DURANGO — Pagosa Springs paramedic Matt Robison was living with two friends in a 1,200-square-foot house until this summer — when his rent would have leapt 60%, to $2,400 a month. Robison hit the road, working wildland fires and living out of his truck.
Sixty miles west, professor Rebecca Clausen has heard from faculty at Fort Lewis College in Durango who say they’ve stayed in basements or road-trip all summer to save money on rent. One person told her they spend 60% of their take-home pay on a mortgage.
Another 50 miles to the west, Reece Blincoe holed up in an RV with his 60-pound bernedoodle, Bernie, for three weeks because he couldn’t find housing before he started work as superintendent of schools in Dolores. He shuttled back and forth to a storage trailer where he kept clothes that wouldn’t fit in the RV.
“When your superintendent comes to town and has to live in an RV for three weeks, that kind of shows you what we’re dealing with here,” said Blincoe, who eventually found housing with the help of a school board member.
Lack of housing has reached a crisis point in parts of southwest Colorado, where a shortage of places to buy or rent affordably is keeping critical businesses and organizations from hiring and retaining workers. Some residents have resorted to living in cars or on campgrounds, and local officials fear middle-income earners will be priced out of the housing market.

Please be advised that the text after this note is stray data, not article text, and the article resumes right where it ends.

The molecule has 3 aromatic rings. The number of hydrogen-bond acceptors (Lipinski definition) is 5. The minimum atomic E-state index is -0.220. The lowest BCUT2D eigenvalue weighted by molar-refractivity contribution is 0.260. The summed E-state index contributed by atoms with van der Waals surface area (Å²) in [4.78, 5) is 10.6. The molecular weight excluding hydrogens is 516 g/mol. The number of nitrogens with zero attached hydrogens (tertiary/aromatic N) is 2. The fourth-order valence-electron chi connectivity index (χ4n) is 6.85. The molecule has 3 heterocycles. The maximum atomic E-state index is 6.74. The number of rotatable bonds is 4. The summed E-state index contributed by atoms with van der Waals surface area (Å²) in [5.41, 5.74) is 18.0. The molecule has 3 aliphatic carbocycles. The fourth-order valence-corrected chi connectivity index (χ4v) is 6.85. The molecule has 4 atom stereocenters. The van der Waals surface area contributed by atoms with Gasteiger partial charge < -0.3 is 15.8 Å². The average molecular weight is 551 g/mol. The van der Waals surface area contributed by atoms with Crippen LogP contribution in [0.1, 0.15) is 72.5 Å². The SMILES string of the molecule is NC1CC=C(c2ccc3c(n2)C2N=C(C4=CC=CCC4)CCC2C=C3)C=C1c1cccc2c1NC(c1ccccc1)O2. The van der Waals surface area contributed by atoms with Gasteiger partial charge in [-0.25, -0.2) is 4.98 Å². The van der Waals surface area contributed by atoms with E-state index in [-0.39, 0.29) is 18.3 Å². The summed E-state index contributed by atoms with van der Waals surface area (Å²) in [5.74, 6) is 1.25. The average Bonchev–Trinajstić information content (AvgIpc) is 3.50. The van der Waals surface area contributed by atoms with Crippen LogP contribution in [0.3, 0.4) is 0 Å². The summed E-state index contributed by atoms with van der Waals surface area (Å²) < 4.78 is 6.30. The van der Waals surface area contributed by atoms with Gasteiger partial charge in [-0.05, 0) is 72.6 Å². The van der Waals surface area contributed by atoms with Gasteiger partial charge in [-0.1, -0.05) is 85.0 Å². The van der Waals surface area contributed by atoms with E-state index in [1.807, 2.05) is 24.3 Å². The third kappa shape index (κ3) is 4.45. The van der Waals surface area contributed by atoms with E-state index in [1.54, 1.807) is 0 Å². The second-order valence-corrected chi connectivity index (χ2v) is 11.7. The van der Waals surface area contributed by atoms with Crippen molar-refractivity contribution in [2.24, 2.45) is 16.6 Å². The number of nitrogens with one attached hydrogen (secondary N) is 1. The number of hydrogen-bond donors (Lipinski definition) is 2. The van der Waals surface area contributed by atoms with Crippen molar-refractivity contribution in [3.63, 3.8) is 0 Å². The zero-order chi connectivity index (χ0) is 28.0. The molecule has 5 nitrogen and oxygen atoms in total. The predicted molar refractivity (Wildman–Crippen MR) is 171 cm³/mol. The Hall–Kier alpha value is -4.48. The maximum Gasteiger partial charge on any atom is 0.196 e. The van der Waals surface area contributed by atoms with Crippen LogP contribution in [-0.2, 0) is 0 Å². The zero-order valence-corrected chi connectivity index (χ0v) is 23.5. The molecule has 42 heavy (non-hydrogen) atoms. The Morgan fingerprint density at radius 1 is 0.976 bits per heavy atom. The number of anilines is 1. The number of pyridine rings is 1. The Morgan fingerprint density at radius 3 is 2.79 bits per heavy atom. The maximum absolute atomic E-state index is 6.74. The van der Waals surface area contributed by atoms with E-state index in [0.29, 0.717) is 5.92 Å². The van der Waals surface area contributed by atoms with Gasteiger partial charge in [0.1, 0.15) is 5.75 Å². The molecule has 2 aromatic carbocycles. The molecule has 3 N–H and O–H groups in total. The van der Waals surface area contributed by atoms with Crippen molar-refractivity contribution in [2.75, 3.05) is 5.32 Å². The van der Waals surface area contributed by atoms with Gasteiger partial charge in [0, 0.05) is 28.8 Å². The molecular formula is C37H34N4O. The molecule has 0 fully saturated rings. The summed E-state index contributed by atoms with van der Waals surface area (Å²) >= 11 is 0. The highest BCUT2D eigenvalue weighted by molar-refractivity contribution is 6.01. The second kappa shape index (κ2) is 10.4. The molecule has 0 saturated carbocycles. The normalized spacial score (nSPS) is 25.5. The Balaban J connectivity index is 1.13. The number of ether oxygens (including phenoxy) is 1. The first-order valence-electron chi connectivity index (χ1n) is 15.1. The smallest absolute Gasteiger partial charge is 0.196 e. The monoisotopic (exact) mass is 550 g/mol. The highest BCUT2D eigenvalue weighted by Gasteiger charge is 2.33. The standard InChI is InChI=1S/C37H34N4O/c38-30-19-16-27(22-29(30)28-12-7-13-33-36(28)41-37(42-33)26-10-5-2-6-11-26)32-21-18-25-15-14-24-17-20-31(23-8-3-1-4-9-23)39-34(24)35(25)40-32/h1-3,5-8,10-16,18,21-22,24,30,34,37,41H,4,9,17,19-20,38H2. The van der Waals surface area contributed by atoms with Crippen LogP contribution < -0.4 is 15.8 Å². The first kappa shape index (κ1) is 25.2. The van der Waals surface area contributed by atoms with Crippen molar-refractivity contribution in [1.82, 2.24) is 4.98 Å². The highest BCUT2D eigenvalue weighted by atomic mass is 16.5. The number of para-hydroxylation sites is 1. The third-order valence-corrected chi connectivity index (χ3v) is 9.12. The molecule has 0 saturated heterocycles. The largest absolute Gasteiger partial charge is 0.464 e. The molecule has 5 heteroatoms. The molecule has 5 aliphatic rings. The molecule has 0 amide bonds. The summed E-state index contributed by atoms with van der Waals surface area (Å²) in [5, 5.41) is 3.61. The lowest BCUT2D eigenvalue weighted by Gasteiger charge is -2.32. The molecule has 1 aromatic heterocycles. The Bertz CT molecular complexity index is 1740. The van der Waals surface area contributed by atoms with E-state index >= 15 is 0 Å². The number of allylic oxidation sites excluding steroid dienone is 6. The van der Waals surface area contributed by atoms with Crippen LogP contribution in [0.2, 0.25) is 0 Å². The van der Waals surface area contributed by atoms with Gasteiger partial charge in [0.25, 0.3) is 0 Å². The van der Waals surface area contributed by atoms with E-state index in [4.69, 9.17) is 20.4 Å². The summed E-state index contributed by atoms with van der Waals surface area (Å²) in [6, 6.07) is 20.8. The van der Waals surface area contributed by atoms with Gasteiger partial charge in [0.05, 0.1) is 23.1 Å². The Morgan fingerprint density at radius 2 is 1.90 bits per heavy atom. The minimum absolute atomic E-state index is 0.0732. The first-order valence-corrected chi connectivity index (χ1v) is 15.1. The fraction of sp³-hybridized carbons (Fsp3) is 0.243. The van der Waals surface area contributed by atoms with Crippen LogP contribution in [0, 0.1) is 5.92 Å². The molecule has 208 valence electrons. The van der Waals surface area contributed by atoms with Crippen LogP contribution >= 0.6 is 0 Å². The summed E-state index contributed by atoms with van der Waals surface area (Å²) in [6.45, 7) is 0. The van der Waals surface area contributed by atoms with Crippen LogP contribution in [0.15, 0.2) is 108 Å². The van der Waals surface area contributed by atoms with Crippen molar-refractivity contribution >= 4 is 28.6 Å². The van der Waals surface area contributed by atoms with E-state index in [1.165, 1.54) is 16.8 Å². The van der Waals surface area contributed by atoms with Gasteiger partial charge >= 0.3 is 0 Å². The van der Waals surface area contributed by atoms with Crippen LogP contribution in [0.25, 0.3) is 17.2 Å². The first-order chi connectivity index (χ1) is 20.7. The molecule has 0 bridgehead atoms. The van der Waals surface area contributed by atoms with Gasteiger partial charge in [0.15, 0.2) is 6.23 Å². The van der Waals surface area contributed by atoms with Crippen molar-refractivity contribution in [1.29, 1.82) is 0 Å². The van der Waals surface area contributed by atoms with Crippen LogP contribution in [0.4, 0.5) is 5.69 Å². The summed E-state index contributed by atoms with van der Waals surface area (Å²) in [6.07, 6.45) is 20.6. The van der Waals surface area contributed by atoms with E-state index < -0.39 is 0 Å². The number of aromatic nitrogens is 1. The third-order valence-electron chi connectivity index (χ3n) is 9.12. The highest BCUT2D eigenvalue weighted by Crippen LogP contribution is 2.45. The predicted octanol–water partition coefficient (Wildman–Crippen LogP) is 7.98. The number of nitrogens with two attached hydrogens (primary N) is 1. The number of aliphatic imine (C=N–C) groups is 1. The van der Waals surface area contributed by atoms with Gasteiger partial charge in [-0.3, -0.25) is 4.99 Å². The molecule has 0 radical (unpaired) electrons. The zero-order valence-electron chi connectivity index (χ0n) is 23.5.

The Durango School District 9-R has 70 job vacancies, in part because would-be employees can’t find or afford housing in the city of nearly 20,000. Local hospitals and Fort Lewis College are grappling with similar difficulties recruiting new employees and retaining those faced with sudden spikes in their rent.
The shortages come after years of steadily rising housing costs in the largely rural region, where new housing has historically catered to part-time home-owners and wealthy vacationers, according to a recent assessment commissioned by the Southwest Colorado Council of Governments and nonprofit Housing Solutions for the Southwest.
Lucrative short-term rentals, a growing number of retirees, and city dwellers eager to ride out the pandemic in a corner of Colorado have added to the housing pressures.
In La Plata County, where Durango is the county seat, some 600 rental units have been turned into vacation rentals since 2010. The number of homes sold for $750,000 or more increased 169% between 2018 and 2021, while those priced at less than $250,000 declined by 37%, the housing assessment found.
Across Archuleta, Dolores, La Plata, Montezuma and San Juan counties, median rent increased 31% between 2010 and 2019 while renters’ median income went up just 19%. More than 11,000 residents were spending more than 3o% of their income on housing in 2019 — 4,689 paying more than 50%.
County assessors say it’s a housing market unlike any they’ve seen in decades.
“It’s getting pretty intense just because there’s not so much supply anymore and there’s a lot of demand,” said Archuleta County assessor Johanna Tully-Elliott. “I’ve not ever seen anything like this, no, and I’ve been here for 20 years.”
The urgency of the problem coupled with a gush of federal relief funding could provide an unusual opportunity to add houses and apartments and overhaul land use codes, advocates for more housing said. But stabilizing the market with new developments could be years away, and may be met with pushback from long-time residents opposed to government intervention, increases in traffic and more densely packed neighborhoods.